Every winter, the rare houbara bustardmigrates from central Asia to Pakistan's warmer climate, where it is met by a blockade of Arab sheikhs and well-respected visitors seeking to kill it. The birds are officially protected in the country and prized for their valuable meat, which is believed to be an aphrodisiac.
Last Friday, the high court in Lahore announced an interim ban on hunting in Punjab province -- the area where the government had issued special hunting permits to Arab royalty. Previously, Pakistan issued 33 permits allowing dignitaries to kill up to 100 birds each in just this year alone -- enraging animal advocates.
"Is there any more ridiculous reason to kill an animal?" said Naeem Sadiq, a Karachi-based activist. "If it's illegal for Pakistanis to kill these birds why should the Arab sheikhs be allowed to do it?"
The court was responding to activists who have called for an all-out ban, without exemptions for royalty and that are long term. According to the Guardian, the move comes not a moment too soon:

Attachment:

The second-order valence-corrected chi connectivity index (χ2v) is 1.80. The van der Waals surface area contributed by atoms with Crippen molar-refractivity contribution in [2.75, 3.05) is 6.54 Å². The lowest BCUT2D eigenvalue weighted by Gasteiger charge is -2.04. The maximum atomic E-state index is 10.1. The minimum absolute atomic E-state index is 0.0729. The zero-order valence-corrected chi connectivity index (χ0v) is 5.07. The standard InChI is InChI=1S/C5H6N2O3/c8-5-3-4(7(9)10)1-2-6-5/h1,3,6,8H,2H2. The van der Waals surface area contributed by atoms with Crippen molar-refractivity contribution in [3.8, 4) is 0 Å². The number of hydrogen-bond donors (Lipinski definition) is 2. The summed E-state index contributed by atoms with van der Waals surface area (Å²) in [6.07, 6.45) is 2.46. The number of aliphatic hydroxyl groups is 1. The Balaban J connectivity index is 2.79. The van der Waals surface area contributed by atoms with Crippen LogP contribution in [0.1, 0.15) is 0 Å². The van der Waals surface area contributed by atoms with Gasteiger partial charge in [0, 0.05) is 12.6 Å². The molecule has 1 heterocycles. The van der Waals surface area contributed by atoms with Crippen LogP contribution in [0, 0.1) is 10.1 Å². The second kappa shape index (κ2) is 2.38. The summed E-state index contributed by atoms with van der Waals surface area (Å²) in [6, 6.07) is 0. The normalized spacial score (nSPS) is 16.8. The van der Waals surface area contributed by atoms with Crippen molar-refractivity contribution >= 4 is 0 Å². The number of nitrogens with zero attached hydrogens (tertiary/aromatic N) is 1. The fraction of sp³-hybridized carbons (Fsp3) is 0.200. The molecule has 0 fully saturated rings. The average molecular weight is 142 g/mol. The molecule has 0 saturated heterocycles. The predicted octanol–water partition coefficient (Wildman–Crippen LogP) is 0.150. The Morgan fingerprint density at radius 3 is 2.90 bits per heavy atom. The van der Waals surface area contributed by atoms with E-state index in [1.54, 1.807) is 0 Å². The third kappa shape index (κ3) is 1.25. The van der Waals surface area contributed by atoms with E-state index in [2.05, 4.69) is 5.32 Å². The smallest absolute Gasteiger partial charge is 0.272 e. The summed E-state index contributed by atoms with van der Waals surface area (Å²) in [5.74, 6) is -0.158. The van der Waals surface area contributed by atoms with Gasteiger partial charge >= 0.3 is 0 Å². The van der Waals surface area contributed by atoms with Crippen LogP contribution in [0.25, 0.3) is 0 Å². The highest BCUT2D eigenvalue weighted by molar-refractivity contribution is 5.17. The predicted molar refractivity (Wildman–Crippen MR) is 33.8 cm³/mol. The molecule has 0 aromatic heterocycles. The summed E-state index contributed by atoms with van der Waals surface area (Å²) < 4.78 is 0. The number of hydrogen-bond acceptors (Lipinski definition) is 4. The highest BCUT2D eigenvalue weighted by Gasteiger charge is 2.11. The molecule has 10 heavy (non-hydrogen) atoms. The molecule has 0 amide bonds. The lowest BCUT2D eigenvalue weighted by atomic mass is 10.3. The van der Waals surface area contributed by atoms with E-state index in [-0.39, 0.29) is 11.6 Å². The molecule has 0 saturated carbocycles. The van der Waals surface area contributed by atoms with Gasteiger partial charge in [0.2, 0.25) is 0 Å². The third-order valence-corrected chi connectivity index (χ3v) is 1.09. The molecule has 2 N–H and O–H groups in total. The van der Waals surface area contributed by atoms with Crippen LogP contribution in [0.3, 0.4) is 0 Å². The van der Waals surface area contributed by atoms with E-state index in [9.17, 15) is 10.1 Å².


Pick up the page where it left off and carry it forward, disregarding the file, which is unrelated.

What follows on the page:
Numbers of houbara, which are considered to be at risk of extinction by the Convention on International Trade in Endangered Species, have fallen dramatically in recent decades. They have been almost wiped out on the Arabian peninsula and various countries in the region, including the United Arab Emirates (UAE) and Saudi Arabia, have set up breeding programmes to try to revive numbers.
Thanks to a push from activists, local officials are becoming more aware of the issue.
"Arab dignitaries have been coming for hunting for decades and decades -- it's a longstanding tradition," Tasneem Aslam, from Pakistan's ministry of foreign affairs, told the Guardian. "Ten years ago there wasn't so much public awareness about the issue but now we see more voices raising their concern."